The last Land Rover Defender has rolled off the production line in Solihull marking the end of 67 years of production. Since 1948 more than two million of the 4x4s have been produced, making it the longest continuous production of a vehicle in the world, surpassing the VW Beetle.
The iconic vehicle was originally conceived as a hardy and reliable “go anywhere” option, “for the farmer, the countryman and general industrial use”. The Defender truly lives up to this marketing tag line, with Land Rover estimating that up to 70% of all Defenders still around on the roads today.
Quintessentially British, the defender has changed very little since its birth in 1948. Used by the Churchill, James Bond and the Queen who has been frequently photographed driving one, it is a bastion of days gone by, conjuring up nostalgic memories.
The Defender has faithfully served so many, being used by British troops in Northern Ireland, Iraq and Afghanistan, making it through snowdrifts when no one else could, by explorers across Africa and the Americas and by the wealthy London families.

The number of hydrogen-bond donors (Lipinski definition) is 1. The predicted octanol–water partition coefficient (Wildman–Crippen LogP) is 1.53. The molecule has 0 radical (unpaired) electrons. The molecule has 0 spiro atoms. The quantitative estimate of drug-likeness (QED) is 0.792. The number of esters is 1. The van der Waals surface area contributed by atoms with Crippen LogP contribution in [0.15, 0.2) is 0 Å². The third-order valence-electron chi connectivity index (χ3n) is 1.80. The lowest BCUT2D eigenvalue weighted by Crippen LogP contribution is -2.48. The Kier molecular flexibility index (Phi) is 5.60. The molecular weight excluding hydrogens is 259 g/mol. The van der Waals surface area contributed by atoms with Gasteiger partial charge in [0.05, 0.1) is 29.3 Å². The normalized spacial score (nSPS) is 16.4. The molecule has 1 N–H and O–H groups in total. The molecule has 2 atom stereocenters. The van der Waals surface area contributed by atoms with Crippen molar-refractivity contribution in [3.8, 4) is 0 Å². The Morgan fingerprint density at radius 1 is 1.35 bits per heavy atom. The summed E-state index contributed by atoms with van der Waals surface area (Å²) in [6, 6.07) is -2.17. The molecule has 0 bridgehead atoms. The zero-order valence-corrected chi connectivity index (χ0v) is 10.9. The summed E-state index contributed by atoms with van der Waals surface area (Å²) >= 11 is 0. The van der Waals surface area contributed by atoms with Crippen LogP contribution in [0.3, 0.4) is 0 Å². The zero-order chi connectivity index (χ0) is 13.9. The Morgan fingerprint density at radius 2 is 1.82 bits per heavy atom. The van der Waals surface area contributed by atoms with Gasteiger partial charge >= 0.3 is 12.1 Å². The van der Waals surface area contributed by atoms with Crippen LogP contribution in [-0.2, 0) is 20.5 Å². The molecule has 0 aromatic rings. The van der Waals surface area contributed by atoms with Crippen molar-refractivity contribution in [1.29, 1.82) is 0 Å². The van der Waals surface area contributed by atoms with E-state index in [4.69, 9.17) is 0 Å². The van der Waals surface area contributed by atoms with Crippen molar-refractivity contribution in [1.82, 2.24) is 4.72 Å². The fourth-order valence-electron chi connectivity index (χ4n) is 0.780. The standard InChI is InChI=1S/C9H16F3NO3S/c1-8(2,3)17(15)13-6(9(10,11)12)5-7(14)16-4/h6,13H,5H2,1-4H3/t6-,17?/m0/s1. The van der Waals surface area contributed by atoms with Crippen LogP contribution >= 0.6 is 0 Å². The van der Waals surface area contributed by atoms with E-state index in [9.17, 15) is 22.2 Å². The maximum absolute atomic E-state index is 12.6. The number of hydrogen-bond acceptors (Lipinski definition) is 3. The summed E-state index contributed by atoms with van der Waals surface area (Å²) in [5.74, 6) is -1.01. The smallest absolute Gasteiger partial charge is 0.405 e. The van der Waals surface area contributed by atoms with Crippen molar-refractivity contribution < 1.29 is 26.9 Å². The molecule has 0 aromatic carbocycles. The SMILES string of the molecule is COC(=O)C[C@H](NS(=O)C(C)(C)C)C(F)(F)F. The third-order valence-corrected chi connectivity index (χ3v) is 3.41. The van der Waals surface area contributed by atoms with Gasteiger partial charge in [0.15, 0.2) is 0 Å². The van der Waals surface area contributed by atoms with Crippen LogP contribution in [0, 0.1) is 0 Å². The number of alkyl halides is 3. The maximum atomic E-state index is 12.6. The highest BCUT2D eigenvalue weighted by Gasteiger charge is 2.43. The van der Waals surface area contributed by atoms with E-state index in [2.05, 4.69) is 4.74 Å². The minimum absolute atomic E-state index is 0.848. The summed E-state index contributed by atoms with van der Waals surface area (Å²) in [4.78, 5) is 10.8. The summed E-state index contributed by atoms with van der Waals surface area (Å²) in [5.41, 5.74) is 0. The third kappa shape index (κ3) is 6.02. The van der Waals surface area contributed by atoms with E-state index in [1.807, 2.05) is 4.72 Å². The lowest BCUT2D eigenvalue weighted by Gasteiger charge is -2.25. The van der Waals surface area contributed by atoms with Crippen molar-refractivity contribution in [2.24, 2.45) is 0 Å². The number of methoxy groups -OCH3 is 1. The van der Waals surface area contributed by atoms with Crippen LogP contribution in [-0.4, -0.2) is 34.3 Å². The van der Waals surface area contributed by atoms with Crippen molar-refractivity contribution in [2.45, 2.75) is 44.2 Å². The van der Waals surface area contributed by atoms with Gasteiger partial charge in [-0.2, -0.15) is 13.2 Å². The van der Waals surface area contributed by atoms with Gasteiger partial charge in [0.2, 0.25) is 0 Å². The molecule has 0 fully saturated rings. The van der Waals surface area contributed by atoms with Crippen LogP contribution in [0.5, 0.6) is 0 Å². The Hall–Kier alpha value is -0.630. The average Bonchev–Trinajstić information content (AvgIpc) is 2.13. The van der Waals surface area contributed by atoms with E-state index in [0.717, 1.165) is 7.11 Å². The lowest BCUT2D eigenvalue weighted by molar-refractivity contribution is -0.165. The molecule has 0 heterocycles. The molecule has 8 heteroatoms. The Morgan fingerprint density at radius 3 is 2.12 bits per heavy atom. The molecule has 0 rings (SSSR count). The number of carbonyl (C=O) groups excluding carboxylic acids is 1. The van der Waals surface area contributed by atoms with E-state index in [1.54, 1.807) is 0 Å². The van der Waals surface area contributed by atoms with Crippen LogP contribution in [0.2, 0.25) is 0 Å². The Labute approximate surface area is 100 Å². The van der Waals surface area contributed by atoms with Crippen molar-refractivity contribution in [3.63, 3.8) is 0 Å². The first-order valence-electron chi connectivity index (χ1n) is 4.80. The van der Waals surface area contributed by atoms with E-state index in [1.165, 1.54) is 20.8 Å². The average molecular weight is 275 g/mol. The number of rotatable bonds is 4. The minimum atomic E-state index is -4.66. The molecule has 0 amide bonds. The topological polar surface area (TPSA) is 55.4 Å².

In recent years though the popularity of the faithful Defender has waned, with EU legislation and technology putting a strain on the old design. In 2007 the backwards-facing seats were banned and increasingly tighter environmental legislation and safety standards have forced Land Rover to cease production.
Jaguar Land Rover however, has announced a new Defender, although when or where it will be made have yet to be confirmed. Predictions of this new vehicle also vary, with many believing the new model won’t be the utilitarian workhorse but more likely more of a passenger vehicle.
Whilst it is the end of production for the Land Rover Defender, it certainly isn’t the complete end for the Defender. With the production and supply of parts for 15 years and the Defenders unrelenting ability to keep going we are sure to be seeing this British icon on our roads for decades to come.